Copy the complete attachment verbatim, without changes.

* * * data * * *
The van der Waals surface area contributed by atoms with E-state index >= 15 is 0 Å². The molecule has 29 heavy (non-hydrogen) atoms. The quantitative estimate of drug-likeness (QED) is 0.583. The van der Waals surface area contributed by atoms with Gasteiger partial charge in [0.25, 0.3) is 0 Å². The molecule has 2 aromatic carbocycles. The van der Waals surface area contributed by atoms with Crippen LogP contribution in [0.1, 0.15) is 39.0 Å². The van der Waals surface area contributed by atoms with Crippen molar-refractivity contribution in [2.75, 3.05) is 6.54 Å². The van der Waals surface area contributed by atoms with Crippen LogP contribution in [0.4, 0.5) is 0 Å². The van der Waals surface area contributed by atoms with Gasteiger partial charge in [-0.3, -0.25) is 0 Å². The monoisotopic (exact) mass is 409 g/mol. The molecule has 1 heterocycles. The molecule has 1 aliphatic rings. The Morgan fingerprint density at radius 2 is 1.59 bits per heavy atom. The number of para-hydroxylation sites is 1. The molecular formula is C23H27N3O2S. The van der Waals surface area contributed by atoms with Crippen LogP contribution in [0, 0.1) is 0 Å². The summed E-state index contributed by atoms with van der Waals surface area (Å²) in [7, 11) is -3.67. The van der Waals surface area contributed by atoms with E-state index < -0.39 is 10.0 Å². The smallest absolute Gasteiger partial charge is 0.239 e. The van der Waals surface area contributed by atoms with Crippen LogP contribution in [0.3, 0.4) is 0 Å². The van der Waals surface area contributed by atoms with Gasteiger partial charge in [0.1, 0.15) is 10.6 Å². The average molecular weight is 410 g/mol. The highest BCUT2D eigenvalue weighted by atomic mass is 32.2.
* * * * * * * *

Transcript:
The van der Waals surface area contributed by atoms with E-state index >= 15 is 0 Å². The molecule has 29 heavy (non-hydrogen) atoms. The quantitative estimate of drug-likeness (QED) is 0.583. The van der Waals surface area contributed by atoms with Gasteiger partial charge in [0.25, 0.3) is 0 Å². The molecule has 2 aromatic carbocycles. The van der Waals surface area contributed by atoms with Crippen LogP contribution in [0.1, 0.15) is 39.0 Å². The van der Waals surface area contributed by atoms with Crippen molar-refractivity contribution in [2.75, 3.05) is 6.54 Å². The van der Waals surface area contributed by atoms with Crippen LogP contribution in [0.4, 0.5) is 0 Å². The van der Waals surface area contributed by atoms with Gasteiger partial charge in [-0.3, -0.25) is 0 Å². The monoisotopic (exact) mass is 409 g/mol. The molecule has 1 heterocycles. The molecule has 1 aliphatic rings. The Morgan fingerprint density at radius 2 is 1.59 bits per heavy atom. The number of para-hydroxylation sites is 1. The molecular formula is C23H27N3O2S. The van der Waals surface area contributed by atoms with Crippen LogP contribution in [0, 0.1) is 0 Å². The summed E-state index contributed by atoms with van der Waals surface area (Å²) in [7, 11) is -3.67. The van der Waals surface area contributed by atoms with E-state index < -0.39 is 10.0 Å². The smallest absolute Gasteiger partial charge is 0.239 e. The van der Waals surface area contributed by atoms with Crippen LogP contribution in [0.3, 0.4) is 0 Å². The van der Waals surface area contributed by atoms with Gasteiger partial charge in [0.1, 0.15) is 10.6 Å². The average molecular weight is 410 g/mol. The highest BCUT2D eigenvalue weighted by atomic mass is 32.2.